15 Types of Edible Mushrooms (w/ Pictures & Recipes)
For a growing number of people, mushrooms are a specialty. Boasting a meaty texture and a unique earthiness that makes them stand out in every meal, mushrooms are becoming a go-to ingredient for those who enjoy chewy bites that carry intense, rich flavors.
However, there are more than 14,000 mushroom types. Now, the big question is, which ones are edible? And secondly, which are the most popular edible mushroom types around the world.
In this detailed guide, we provide you with the answer and a bunch of mushroom recipes to try out.
15 Edible Mushrooms You Will Want to Try at Least Once
1. Button Mushrooms
This is one of the most common mushrooms. Walk to the grocery store and there is every chance you will find this mushroom on sale.
We will not lie saying these mushrooms have the most standout flavor – they do not. However, you will want to use them in your dishes for their texture.
Add button mushrooms to a salad raw and you will enjoy their chewy, rugged texture. Prefer to eat them cooked? Well, grill or sauté these mushrooms to make the flavor more affluent and profound.
If you still think button mushrooms are bland, you haven’t added spices. The mushrooms pair well with herbs and spices for a more exciting taste.
Try this recipe: Stuffed figs with button mushrooms
2. Cremini Mushrooms
Don’t be surprised when someone calls these mushrooms baby Bella – this is another name for them. Cremini mushrooms sit in the same category as button mushrooms, though they take a little longer than button mushrooms to mature.
Cremini mushrooms pack a better punch with their flavor and are more savory and meatier than button mushrooms. Cremini mushrooms are also more versatile than button mushrooms, making a good addition to various recipes.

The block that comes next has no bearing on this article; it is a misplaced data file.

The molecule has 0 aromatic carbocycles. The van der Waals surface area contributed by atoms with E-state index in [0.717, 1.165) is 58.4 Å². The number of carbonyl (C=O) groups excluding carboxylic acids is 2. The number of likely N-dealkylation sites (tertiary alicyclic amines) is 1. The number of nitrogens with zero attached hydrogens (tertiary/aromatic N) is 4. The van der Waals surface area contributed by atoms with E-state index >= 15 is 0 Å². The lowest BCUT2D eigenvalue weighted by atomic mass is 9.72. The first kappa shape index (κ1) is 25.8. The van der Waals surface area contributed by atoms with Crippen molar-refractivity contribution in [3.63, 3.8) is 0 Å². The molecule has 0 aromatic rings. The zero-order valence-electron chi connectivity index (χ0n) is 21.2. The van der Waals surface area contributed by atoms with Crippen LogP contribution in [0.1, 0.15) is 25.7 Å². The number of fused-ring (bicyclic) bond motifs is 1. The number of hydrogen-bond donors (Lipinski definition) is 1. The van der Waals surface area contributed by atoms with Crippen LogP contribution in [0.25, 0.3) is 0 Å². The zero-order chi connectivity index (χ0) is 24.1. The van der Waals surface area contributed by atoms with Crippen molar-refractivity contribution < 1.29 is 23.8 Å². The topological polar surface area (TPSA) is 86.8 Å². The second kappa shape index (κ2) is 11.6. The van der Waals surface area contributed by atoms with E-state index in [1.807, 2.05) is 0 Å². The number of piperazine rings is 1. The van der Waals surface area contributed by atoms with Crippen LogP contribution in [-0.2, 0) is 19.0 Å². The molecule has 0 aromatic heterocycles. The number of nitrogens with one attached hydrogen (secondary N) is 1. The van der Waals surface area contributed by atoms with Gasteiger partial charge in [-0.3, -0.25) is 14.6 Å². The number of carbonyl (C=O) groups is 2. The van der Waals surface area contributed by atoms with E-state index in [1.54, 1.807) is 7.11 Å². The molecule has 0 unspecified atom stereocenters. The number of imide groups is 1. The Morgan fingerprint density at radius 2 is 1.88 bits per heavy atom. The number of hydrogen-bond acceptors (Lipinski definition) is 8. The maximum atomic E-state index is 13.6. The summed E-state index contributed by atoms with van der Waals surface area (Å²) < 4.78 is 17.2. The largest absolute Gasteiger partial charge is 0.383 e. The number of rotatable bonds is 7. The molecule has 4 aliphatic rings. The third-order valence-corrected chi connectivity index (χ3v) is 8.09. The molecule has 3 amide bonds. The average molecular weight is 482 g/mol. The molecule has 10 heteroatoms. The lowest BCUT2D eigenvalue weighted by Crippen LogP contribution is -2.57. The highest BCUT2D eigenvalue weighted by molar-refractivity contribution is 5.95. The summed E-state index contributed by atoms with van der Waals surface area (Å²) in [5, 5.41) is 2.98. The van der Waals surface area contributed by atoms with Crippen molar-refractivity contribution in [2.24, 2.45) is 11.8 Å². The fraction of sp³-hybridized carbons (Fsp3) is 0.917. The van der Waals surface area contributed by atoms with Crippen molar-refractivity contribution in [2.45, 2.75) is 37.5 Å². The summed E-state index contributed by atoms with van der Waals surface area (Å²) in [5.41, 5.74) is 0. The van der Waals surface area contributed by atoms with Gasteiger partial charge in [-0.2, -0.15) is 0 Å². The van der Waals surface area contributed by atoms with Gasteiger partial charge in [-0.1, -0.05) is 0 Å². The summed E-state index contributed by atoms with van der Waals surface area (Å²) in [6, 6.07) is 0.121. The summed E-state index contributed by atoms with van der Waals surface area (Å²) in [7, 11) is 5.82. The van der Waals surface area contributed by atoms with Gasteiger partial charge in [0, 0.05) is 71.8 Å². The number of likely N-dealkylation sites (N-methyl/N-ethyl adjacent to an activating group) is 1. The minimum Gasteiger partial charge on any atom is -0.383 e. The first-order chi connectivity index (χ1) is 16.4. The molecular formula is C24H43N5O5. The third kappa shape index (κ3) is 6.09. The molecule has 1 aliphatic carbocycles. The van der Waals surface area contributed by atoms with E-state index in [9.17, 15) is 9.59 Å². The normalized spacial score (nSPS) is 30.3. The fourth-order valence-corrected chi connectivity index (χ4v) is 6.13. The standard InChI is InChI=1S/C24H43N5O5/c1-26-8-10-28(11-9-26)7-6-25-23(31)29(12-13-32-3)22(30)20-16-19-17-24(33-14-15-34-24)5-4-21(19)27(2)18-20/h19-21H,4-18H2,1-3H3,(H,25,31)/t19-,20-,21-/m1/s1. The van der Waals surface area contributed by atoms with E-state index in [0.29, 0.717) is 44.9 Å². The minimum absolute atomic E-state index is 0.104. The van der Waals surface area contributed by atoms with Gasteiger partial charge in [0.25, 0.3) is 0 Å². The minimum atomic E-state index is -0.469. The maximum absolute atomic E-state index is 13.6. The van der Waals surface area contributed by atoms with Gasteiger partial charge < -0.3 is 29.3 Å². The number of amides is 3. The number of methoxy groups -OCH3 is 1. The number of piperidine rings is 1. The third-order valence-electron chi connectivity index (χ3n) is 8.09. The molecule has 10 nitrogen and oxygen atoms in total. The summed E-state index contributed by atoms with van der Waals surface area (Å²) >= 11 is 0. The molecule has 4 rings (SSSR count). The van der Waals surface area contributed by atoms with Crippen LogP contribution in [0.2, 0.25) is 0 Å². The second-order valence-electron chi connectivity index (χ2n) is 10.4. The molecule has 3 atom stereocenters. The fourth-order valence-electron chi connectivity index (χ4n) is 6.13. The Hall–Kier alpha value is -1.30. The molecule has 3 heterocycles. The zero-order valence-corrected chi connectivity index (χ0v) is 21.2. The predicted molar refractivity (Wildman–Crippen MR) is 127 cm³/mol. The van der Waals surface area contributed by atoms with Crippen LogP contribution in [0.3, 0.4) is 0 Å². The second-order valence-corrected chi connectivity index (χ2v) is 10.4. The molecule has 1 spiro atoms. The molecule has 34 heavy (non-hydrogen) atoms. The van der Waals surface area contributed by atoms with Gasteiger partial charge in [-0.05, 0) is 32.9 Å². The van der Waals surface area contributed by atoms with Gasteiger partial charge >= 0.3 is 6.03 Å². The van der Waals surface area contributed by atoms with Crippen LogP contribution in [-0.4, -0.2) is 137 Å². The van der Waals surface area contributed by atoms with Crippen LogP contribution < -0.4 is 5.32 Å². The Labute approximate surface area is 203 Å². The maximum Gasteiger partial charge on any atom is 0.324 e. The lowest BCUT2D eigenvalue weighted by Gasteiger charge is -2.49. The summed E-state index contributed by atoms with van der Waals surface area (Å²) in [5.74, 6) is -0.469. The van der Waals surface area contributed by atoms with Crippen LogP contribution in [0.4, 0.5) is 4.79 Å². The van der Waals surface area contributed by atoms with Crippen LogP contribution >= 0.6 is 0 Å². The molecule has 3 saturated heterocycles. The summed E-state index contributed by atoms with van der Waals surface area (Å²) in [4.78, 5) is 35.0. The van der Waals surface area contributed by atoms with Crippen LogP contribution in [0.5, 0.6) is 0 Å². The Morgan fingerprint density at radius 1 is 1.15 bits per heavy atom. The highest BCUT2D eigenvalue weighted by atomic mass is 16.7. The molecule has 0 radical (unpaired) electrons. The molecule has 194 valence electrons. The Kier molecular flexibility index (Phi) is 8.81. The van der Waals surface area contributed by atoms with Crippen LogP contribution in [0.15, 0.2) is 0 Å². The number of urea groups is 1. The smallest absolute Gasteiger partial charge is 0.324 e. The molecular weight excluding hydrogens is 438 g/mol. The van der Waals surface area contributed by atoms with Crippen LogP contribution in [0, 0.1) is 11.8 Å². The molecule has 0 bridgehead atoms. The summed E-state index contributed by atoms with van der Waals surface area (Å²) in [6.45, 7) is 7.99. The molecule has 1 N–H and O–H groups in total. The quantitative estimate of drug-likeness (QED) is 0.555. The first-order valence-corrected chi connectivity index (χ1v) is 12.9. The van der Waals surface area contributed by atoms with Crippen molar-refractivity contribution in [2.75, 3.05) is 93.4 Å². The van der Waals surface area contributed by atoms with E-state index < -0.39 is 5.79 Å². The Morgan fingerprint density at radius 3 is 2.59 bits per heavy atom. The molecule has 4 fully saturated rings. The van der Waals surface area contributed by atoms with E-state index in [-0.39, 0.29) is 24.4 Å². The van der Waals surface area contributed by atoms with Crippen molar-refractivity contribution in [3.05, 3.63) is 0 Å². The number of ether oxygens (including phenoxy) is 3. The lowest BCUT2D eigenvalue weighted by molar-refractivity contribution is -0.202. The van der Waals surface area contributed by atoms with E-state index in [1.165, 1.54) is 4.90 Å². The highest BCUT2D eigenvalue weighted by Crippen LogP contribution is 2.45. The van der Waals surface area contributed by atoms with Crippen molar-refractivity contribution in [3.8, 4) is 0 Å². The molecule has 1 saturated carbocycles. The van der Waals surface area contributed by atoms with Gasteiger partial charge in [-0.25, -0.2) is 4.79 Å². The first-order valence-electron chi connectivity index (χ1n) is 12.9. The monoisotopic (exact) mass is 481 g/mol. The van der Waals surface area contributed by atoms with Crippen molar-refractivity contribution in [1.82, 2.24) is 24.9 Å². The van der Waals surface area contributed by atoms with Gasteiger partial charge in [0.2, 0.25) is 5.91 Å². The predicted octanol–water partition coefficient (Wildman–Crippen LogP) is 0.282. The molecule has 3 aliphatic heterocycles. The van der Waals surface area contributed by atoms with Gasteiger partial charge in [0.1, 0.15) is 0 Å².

They can be eaten raw if you want to add them to a salad. But when you grill, roast, or sauté them, you create a whole new level of taste.
Try this recipe: Port wine mushrooms gravy
3. Portobello Mushrooms
Button, cremini, and now portobello are all of the same species. Portobello, however, take the longest to mature, explaining why they are much bigger than cremini and button mushrooms.
Portobello mushrooms boast a more intense and robust flavor. You can remove their stems and cook the cap to enjoy this flavor.
Slice the cap and sauté it. Alternatively, you can throw the entire cap in a grill and combine it with other ingredients to prepare what most mushroom lovers call a portobello mushroom burger.
Try this recipe: Portobello mushrooms with red wine
4. Brown Beech
Brown beech dominates Asian cuisines. However, they are versatile and can work for many dishes. Their pleasant texture and mild flavor mean they go with all cuisines.
Brown beech mushrooms grow together in bunches. You can, however, separate them pretty quickly and use them as an ingredient when making your pasta, risotto, or stir-fries.